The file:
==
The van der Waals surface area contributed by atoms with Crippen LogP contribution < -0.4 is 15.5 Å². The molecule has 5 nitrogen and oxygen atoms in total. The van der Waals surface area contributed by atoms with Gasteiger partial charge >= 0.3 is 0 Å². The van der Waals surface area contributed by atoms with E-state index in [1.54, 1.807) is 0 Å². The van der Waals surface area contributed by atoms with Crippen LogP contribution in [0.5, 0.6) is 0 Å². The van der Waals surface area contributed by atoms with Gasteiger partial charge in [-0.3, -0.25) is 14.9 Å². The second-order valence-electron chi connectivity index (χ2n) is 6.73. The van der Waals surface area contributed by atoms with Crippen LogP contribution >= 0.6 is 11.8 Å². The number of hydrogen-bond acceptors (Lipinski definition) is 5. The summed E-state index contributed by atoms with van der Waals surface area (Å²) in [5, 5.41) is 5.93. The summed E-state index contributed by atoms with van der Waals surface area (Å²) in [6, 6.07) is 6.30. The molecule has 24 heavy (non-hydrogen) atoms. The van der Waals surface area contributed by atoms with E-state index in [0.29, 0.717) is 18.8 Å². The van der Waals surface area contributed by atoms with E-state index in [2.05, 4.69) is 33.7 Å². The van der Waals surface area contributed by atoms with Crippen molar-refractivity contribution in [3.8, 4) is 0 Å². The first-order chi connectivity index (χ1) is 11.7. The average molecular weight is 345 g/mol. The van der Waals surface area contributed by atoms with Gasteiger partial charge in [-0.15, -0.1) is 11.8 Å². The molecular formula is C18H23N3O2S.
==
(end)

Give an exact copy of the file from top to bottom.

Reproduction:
The van der Waals surface area contributed by atoms with Crippen LogP contribution < -0.4 is 15.5 Å². The molecule has 5 nitrogen and oxygen atoms in total. The van der Waals surface area contributed by atoms with Gasteiger partial charge >= 0.3 is 0 Å². The van der Waals surface area contributed by atoms with E-state index in [1.54, 1.807) is 0 Å². The van der Waals surface area contributed by atoms with Crippen LogP contribution in [0.5, 0.6) is 0 Å². The van der Waals surface area contributed by atoms with Gasteiger partial charge in [-0.3, -0.25) is 14.9 Å². The second-order valence-electron chi connectivity index (χ2n) is 6.73. The van der Waals surface area contributed by atoms with Crippen LogP contribution >= 0.6 is 11.8 Å². The number of hydrogen-bond acceptors (Lipinski definition) is 5. The summed E-state index contributed by atoms with van der Waals surface area (Å²) in [5, 5.41) is 5.93. The summed E-state index contributed by atoms with van der Waals surface area (Å²) in [6, 6.07) is 6.30. The molecule has 24 heavy (non-hydrogen) atoms. The van der Waals surface area contributed by atoms with E-state index in [0.29, 0.717) is 18.8 Å². The van der Waals surface area contributed by atoms with E-state index in [2.05, 4.69) is 33.7 Å². The van der Waals surface area contributed by atoms with Crippen molar-refractivity contribution in [3.8, 4) is 0 Å². The first-order chi connectivity index (χ1) is 11.7. The average molecular weight is 345 g/mol. The van der Waals surface area contributed by atoms with Gasteiger partial charge in [-0.15, -0.1) is 11.8 Å². The molecular formula is C18H23N3O2S.